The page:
King Arthur and his Knights

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Now, at this time there was no ruler in England. The powerful Uther of Wales, who had governed England, was dead, and all the strong lords of the country were struggling to be king in his place. This gave rise to a great deal of quarreling and bloodshed.

There was in the land a wise magician named Merlin. He was so old that his beard was as white as snow, but his eyes were as clear as a little child's. He was very sorry to see all the fighting that was going on, because he feared that it would do serious harm to the kingdom.

In those days the great and good men who ruled in the church had power almost equal to that of the monarch. The kings and the great lords listened to their advice, and gave them much land, and money for themselves and for the poor. So Merlin went to the Archbishop of Canterbury, the churchman who in all England was the most beloved, and said:

"Sir, it is my advice that you send to all the great lords of the realm and bid them come to London by Christmas to choose a king."

The archbishop did as Merlin advised, and at Christmas all the great lords came to London. The largest church in the city stood not far from the north bank of the Thames. A churchyard surrounded it, filled with yew trees, the trunks of which were knotted with age. The powerful lords rode up in their clanking armor to the gate, where they dismounted, and giving their horses into the care of their squires, reverently entered the church.

There were so many of them that they quite filled the nave and side-aisles of the building. The good archbishop, from where he stood in the chancel, looked down on them all. Just behind him was the altar covered with a cloth of crimson and gold, and surmounted by a golden crucifix and ten burning candles. In front of him, kneeling under the gray arches which spanned the church, were the greatest men in the kingdom. He looked at their stern bronzed faces, their heavy beards, their broad shoulders, and their glittering armor, and prayed God to make the best man in the land king.

Then began the service. At the close of the first prayer some of the knights looked out of the window, and there in the churchyard they saw a great square stone. In the middle of it was an anvil of steel a foot high, and fixed therein was a beautiful sword. On the sword was some writing set in with gold which said:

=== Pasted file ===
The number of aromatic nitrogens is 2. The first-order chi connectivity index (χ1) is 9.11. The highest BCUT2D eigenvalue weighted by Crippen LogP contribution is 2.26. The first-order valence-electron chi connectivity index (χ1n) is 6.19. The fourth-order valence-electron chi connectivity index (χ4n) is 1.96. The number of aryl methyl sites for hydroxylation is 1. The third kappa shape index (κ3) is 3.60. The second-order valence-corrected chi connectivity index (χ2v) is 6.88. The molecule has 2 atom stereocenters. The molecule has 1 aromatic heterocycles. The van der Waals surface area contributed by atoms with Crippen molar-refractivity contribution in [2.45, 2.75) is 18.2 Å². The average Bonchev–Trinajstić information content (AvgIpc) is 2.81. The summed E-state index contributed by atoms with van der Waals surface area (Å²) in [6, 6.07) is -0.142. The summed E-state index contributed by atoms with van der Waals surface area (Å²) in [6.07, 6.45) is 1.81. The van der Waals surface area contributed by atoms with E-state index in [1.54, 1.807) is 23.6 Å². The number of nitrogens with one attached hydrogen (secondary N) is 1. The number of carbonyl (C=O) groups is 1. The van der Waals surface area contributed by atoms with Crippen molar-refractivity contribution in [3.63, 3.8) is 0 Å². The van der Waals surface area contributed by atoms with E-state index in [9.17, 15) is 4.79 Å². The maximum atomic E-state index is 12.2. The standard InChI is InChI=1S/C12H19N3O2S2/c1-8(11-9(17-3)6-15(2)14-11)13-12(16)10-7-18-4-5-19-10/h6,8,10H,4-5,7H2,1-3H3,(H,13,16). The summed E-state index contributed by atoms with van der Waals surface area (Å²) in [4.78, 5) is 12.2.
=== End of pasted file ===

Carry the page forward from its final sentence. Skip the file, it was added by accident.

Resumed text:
"Whosoever pulls this sword out of this stone and anvil is the real king of all England."

The knights who read this told the archbishop, but he said:

"I command you all to keep within the church and still pray to God. No man is to touch the sword until all the prayers are said."

After the service was over, the lords went into the churchyard. They each pulled at the sword, but none could stir it.

"The king is not here," said the archbishop, "but God will make him known. Meantime, let ten good knights keep watch over this sword."

The knights were soon chosen, and then the archbishop said that on a fixed day every man in the kingdom should try to pull the sword out of the anvil. He ordered that on New Year's day all the people should be brought together for a great tournament to be held on the south bank of the Thames, near London bridge. After a few days spent in jousting among the knights, each man should make the trial to find out whether or not he was to be king.

The brave youth Arthur did not know of the contest that was to be made for the sword. Sir Hector told him that he was to go to a tournament, but he did not tell him the reason for holding the tournament. So Arthur rode to London with Sir Hector; and Sir Kay, who was Sir Hector's oldest son, was with them.

Sir Hector and Sir Kay rode soberly in front. They were tall, stalwart men and rode black horses, their dark figures making shadows on the light snow that had fallen. Arthur, riding behind them, felt exhilarated by the crisp winter air which caused the blood to dance in his veins. Sometimes he stood up in his saddle and flicked with his sword the dead leaves on the oaks. Again he made his horse crush the thin crust of ice that had formed in tiny pools on the road. He was so happy in the thought of the tournament he was to see, that he could have sung for joy.

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